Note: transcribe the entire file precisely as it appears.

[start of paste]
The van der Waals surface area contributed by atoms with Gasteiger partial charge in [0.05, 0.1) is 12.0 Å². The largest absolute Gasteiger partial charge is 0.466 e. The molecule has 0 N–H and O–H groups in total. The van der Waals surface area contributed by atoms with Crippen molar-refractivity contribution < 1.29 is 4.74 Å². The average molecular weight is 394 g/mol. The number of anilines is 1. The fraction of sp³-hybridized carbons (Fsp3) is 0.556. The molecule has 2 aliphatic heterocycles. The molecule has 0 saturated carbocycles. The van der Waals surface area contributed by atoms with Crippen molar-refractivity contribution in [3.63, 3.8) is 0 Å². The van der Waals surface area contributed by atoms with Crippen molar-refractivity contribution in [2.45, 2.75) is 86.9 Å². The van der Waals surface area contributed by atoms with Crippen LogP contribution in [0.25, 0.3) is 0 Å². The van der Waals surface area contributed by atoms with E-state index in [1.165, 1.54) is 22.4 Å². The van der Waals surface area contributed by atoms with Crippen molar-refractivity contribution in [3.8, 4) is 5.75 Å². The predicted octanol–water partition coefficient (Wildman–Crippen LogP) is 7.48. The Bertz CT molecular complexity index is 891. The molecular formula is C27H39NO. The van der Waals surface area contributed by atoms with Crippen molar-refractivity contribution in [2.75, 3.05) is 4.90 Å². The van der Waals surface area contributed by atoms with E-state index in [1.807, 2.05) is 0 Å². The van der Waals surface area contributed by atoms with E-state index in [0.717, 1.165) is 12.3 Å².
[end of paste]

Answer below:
The van der Waals surface area contributed by atoms with Gasteiger partial charge in [0.05, 0.1) is 12.0 Å². The largest absolute Gasteiger partial charge is 0.466 e. The molecule has 0 N–H and O–H groups in total. The van der Waals surface area contributed by atoms with Crippen molar-refractivity contribution < 1.29 is 4.74 Å². The average molecular weight is 394 g/mol. The number of anilines is 1. The fraction of sp³-hybridized carbons (Fsp3) is 0.556. The molecule has 2 aliphatic heterocycles. The molecule has 0 saturated carbocycles. The van der Waals surface area contributed by atoms with Crippen molar-refractivity contribution in [3.63, 3.8) is 0 Å². The van der Waals surface area contributed by atoms with Crippen molar-refractivity contribution in [2.45, 2.75) is 86.9 Å². The van der Waals surface area contributed by atoms with Crippen LogP contribution in [0.25, 0.3) is 0 Å². The van der Waals surface area contributed by atoms with E-state index in [1.165, 1.54) is 22.4 Å². The van der Waals surface area contributed by atoms with Crippen molar-refractivity contribution in [3.8, 4) is 5.75 Å². The predicted octanol–water partition coefficient (Wildman–Crippen LogP) is 7.48. The Bertz CT molecular complexity index is 891. The molecular formula is C27H39NO. The van der Waals surface area contributed by atoms with Crippen molar-refractivity contribution in [2.75, 3.05) is 4.90 Å². The van der Waals surface area contributed by atoms with E-state index in [1.807, 2.05) is 0 Å². The van der Waals surface area contributed by atoms with E-state index in [0.717, 1.165) is 12.3 Å².